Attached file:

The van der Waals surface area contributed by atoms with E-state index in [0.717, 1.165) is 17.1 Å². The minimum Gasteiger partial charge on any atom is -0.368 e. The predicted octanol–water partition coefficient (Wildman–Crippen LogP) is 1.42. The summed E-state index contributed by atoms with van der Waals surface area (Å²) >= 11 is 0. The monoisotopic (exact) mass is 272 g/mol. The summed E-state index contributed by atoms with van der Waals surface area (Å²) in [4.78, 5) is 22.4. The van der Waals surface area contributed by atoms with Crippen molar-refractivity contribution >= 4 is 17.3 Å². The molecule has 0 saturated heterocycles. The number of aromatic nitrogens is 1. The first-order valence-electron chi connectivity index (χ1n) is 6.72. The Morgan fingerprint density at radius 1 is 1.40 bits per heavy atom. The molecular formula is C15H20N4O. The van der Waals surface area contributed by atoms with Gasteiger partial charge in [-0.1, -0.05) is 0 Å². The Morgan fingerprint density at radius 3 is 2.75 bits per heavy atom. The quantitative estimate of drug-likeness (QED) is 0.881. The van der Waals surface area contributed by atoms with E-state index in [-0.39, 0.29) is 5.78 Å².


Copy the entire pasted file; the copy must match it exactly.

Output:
The van der Waals surface area contributed by atoms with E-state index in [0.717, 1.165) is 17.1 Å². The minimum Gasteiger partial charge on any atom is -0.368 e. The predicted octanol–water partition coefficient (Wildman–Crippen LogP) is 1.42. The summed E-state index contributed by atoms with van der Waals surface area (Å²) >= 11 is 0. The monoisotopic (exact) mass is 272 g/mol. The summed E-state index contributed by atoms with van der Waals surface area (Å²) in [4.78, 5) is 22.4. The van der Waals surface area contributed by atoms with Crippen molar-refractivity contribution >= 4 is 17.3 Å². The molecule has 0 saturated heterocycles. The number of aromatic nitrogens is 1. The first-order valence-electron chi connectivity index (χ1n) is 6.72. The Morgan fingerprint density at radius 1 is 1.40 bits per heavy atom. The molecular formula is C15H20N4O. The van der Waals surface area contributed by atoms with Gasteiger partial charge in [-0.1, -0.05) is 0 Å². The Morgan fingerprint density at radius 3 is 2.75 bits per heavy atom. The quantitative estimate of drug-likeness (QED) is 0.881. The van der Waals surface area contributed by atoms with E-state index in [-0.39, 0.29) is 5.78 Å².